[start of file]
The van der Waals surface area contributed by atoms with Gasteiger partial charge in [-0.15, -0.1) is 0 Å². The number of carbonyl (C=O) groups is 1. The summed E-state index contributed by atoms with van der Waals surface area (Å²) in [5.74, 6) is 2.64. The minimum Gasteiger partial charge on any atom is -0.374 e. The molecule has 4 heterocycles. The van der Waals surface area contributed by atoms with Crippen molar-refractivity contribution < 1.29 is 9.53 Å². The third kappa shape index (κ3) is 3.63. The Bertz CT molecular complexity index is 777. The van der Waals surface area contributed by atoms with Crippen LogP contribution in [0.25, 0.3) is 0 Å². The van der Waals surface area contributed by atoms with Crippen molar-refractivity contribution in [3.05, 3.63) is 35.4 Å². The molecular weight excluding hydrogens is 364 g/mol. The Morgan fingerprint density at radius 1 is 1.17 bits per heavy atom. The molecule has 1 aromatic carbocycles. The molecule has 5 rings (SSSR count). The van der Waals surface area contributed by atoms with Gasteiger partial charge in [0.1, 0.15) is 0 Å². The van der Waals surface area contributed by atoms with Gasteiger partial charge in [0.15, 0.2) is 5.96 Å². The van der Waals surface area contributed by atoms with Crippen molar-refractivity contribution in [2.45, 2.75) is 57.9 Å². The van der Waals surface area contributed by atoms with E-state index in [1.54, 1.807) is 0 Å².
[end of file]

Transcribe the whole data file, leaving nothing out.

The van der Waals surface area contributed by atoms with Gasteiger partial charge in [-0.15, -0.1) is 0 Å². The number of carbonyl (C=O) groups is 1. The summed E-state index contributed by atoms with van der Waals surface area (Å²) in [5.74, 6) is 2.64. The minimum Gasteiger partial charge on any atom is -0.374 e. The molecule has 4 heterocycles. The van der Waals surface area contributed by atoms with Crippen molar-refractivity contribution < 1.29 is 9.53 Å². The third kappa shape index (κ3) is 3.63. The Bertz CT molecular complexity index is 777. The van der Waals surface area contributed by atoms with Crippen LogP contribution in [0.25, 0.3) is 0 Å². The van der Waals surface area contributed by atoms with Crippen molar-refractivity contribution in [3.05, 3.63) is 35.4 Å². The molecular weight excluding hydrogens is 364 g/mol. The Morgan fingerprint density at radius 1 is 1.17 bits per heavy atom. The molecule has 1 aromatic carbocycles. The molecule has 5 rings (SSSR count). The van der Waals surface area contributed by atoms with Gasteiger partial charge in [0.1, 0.15) is 0 Å². The van der Waals surface area contributed by atoms with Gasteiger partial charge in [0.15, 0.2) is 5.96 Å². The van der Waals surface area contributed by atoms with Crippen molar-refractivity contribution in [2.45, 2.75) is 57.9 Å². The van der Waals surface area contributed by atoms with E-state index in [1.54, 1.807) is 0 Å².